# Be honest about your weaknesses. Before you enter a teaming relationship, assess your strengths and weaknesses. “When you’re teaming, you’re looking for someone who will be right next to you,” says Michelle Thompson-Dolberry, an advisor on small business growth for American Express OPEN. “You have to be open about what you really bring to the table,” she says. Ideally, you’ll complement each other’s weaknesses.
# Set clear parameters at the beginning. At the outset, make sure your expectations are aligned. “Communication gets difficult when people have different expectations,” Thompson says. Agree on logistics, as well as a game plan for potential problems, such as a client who doesn’t pay or a dispute you can’t resolve. That preparation will give you a framework for resolving any issues down the line.
# Be open to teaming with competitors. Most businesses look for partners that offer a service they don’t, but your best asset may actually be your competition. “Even small variances in what you deliver to a client could make you a powerhouse,” Thompson says. Together, you could offer a more comprehensive service or tackle a bigger project.
# Watch out for red flags. To vet potential partners, make sure they reply to emails in a timely fashion, arrive on time, and follow through. “If you see that the other party is not willing to compromise, that’s a huge red flag,” Butler says. Ultimately, trust your gut, just as you would when hiring a new employee.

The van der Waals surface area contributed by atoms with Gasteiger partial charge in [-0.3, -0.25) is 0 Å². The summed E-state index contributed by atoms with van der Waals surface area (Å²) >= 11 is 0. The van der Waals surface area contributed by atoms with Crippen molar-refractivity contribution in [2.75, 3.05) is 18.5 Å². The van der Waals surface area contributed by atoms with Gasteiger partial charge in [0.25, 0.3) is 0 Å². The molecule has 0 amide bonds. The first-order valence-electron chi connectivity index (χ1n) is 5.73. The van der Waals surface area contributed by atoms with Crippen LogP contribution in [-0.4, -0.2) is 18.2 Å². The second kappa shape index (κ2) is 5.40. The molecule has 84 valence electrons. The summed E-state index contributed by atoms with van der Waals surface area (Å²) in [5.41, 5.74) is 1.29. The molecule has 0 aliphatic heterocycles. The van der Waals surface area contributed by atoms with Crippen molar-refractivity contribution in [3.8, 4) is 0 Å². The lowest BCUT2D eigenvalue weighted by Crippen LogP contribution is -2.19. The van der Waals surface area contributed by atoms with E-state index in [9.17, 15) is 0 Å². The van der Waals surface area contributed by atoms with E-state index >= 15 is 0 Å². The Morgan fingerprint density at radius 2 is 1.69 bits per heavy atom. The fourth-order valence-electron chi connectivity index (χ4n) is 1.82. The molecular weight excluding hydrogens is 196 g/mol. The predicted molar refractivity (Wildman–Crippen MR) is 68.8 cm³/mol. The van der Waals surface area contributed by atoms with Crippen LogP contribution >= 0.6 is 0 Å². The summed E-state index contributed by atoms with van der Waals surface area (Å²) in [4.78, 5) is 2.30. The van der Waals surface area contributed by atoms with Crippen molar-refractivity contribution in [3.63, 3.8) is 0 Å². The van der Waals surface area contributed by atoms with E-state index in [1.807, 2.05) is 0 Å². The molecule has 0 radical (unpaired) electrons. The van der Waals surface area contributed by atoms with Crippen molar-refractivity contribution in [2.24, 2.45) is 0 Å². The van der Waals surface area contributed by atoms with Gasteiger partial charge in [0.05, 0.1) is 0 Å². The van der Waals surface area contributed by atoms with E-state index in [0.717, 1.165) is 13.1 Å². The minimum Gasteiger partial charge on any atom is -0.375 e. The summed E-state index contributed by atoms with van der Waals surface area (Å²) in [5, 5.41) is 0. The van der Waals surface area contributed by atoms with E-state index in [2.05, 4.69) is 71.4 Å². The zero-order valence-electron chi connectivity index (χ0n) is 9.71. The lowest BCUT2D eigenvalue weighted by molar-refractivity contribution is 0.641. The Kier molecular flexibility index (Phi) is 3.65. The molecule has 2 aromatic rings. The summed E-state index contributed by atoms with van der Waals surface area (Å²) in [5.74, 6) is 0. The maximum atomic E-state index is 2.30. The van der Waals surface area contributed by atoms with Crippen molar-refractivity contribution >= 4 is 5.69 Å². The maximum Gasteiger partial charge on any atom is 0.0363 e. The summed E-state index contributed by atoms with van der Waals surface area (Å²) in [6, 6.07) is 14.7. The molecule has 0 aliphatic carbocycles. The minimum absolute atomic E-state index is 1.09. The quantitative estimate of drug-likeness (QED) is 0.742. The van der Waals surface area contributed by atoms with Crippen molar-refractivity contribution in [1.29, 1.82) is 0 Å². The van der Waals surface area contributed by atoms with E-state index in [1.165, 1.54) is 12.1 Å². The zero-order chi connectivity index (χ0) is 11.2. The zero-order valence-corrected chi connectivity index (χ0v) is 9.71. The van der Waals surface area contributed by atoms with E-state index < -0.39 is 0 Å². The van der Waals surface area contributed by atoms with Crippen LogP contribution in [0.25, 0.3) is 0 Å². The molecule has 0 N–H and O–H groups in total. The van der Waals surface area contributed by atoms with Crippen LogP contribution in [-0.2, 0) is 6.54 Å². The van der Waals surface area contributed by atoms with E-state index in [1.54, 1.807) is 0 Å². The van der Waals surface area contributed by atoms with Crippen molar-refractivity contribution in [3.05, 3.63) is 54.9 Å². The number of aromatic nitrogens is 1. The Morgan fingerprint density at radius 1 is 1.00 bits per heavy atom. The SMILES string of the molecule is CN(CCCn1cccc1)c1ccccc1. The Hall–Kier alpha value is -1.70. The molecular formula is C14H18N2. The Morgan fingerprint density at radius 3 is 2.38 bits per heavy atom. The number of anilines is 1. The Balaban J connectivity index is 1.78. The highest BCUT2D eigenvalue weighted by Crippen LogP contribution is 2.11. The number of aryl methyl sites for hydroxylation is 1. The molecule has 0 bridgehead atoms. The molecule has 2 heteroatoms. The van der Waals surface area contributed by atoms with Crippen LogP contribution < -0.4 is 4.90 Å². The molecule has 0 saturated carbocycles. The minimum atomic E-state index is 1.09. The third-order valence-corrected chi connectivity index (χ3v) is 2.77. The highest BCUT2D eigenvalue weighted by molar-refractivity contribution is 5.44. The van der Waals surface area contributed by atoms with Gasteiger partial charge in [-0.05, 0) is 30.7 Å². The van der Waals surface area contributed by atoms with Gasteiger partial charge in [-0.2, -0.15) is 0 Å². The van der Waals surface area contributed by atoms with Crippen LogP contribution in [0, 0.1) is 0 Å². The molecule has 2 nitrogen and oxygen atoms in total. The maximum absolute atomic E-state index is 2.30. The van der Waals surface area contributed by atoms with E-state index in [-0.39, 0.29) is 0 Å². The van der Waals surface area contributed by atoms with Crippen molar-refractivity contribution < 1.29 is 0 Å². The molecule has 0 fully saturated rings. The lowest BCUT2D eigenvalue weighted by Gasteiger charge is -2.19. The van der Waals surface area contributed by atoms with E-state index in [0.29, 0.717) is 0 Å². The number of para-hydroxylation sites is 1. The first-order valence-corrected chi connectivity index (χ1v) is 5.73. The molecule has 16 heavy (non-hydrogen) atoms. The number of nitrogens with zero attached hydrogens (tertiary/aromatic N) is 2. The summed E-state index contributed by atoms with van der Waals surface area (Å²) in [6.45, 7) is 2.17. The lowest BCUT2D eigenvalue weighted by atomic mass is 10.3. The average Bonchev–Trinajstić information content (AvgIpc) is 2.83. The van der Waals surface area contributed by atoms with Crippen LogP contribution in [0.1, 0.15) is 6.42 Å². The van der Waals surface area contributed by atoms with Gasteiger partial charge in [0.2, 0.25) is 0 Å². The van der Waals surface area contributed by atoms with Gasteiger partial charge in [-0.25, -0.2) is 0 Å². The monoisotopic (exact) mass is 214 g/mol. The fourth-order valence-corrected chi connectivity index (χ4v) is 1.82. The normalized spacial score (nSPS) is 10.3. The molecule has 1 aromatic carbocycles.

# Keep written records of everything. To make sure everyone stays on the same page, write everything down. This doesn’t have to be arduous; it can be as simple as writing meeting notes and storing them in a shared Google document. The notes will clarify any confusion and give you a written record if anything goes awry.
# Be fair. Last but not least, always treat your teaming partner fairly. “[Your actions] should be for the mutual benefit of both parties,” Butler says. Your success is contingent on your ability to work together, so having their best interests at heart will serve you too.
As an entrepreneur, strong relationships open doors and empower you to succeed. When you are getting started, you’re constantly calling on your network for help. To do that successfully without straining the ties, you need to make sure that you are giving as much as you receive.
As you work hard to make connections that will help your business grow, you can unwittingly slide into selfish relationships, often with the best of intentions. Others will rarely tell you directly if you’re taking more than you’re giving, so you need to watch for signs.